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Fundamentalist re-elected to Southern Baptist presidency

Fundamentalists won the Southern Baptist Convention presidency without opposition Tuesday, taking control of the nation's largest Protestant denomination. With little dissent, Morris H. Chapman, pastor of First Baptist Church in Wichita Falls, Texas, was re-elected president after urging the convention to "just say no" to those who don't believe in the literal truth of the Bible.

"For those of us who believe the Bible is the . . . inerrant word of God, the issue in our convention is settled. For those among us who do not believe it, the issue will never be settled," Chapman, 50, said in his presidential address.

With the victory, fundamentalists _ who have derived their strength from opposing an entrenched bureaucracy _ assumed the mantle of the establishment within the 15 million-member denomination.

For 12 years they have defeated moderate presidential candidates. Their only unopposed candidacy was that of the Rev. James Draper in 1983.

Fundamentalists at the three-day gathering showed little room for compromise.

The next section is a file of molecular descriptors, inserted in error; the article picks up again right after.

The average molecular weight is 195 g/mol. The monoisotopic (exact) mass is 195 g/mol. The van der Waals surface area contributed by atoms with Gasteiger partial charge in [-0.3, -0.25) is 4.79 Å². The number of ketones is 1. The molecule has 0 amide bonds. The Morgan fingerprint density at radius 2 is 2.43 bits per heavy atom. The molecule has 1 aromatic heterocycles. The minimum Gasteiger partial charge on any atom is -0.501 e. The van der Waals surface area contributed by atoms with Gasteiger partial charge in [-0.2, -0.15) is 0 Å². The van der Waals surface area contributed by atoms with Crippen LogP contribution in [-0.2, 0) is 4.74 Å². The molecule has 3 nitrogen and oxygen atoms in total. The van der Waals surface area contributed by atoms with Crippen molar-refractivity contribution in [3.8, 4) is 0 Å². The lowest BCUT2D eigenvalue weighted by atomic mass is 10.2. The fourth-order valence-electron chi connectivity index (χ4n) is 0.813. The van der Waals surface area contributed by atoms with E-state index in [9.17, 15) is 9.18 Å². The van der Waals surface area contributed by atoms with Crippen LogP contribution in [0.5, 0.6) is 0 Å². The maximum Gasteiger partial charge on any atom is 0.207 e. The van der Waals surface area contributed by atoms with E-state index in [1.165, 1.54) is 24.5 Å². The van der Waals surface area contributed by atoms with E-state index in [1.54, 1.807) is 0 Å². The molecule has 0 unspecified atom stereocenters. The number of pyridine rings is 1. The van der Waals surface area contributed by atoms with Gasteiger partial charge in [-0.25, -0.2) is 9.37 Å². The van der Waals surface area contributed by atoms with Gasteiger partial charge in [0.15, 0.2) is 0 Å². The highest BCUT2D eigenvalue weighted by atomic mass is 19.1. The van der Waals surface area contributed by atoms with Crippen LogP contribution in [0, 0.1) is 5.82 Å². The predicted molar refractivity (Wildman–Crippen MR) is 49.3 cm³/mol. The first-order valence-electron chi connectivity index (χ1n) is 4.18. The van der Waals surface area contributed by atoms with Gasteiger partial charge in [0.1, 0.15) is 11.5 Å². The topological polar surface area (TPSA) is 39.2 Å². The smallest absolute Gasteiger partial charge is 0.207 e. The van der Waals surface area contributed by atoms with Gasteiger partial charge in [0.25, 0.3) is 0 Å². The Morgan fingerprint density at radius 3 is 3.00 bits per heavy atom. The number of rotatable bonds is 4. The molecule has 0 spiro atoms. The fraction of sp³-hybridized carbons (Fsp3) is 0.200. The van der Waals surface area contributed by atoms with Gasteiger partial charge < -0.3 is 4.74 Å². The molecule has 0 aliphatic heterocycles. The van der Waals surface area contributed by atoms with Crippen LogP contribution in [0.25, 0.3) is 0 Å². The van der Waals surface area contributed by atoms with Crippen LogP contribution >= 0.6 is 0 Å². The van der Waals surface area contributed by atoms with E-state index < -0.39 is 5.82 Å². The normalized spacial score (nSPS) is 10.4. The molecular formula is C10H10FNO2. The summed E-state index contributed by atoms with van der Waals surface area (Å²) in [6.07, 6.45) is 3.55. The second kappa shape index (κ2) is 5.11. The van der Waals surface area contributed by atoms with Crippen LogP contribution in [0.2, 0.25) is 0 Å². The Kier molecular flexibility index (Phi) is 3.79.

Delegates cut off funding for the Baptist Joint Committee on Public Affairs, an inter-Baptist lobbying group on church-state issues. Fundamentalists had long criticized the group for stands opposing school prayer and tuition tax credits for private schools.

Church leadership had proposed allocating $50,000 to the Washington-based lobbying group that is funded by a coalition of Baptist denominations. But it offered no defense of the budget after the motion to delete the funding was presented.

In his address, Chapman spoke often against compromising with convention moderates, thousands of whom established their own group _ the Cooperative Baptist Fellowship _ last month in Atlanta.

"May God give Southern Baptists the fearless faith to just say no when anyone tries to compromise our conviction about the word of God," Chapman said.

Walter Shurden, a historian from Mercer University in Macon, said he doubts there is much the fundamentalists can do to bring some moderates back into the fold.

"It's the nature of fundamentalism that it's not going to negotiate," Shurden said.

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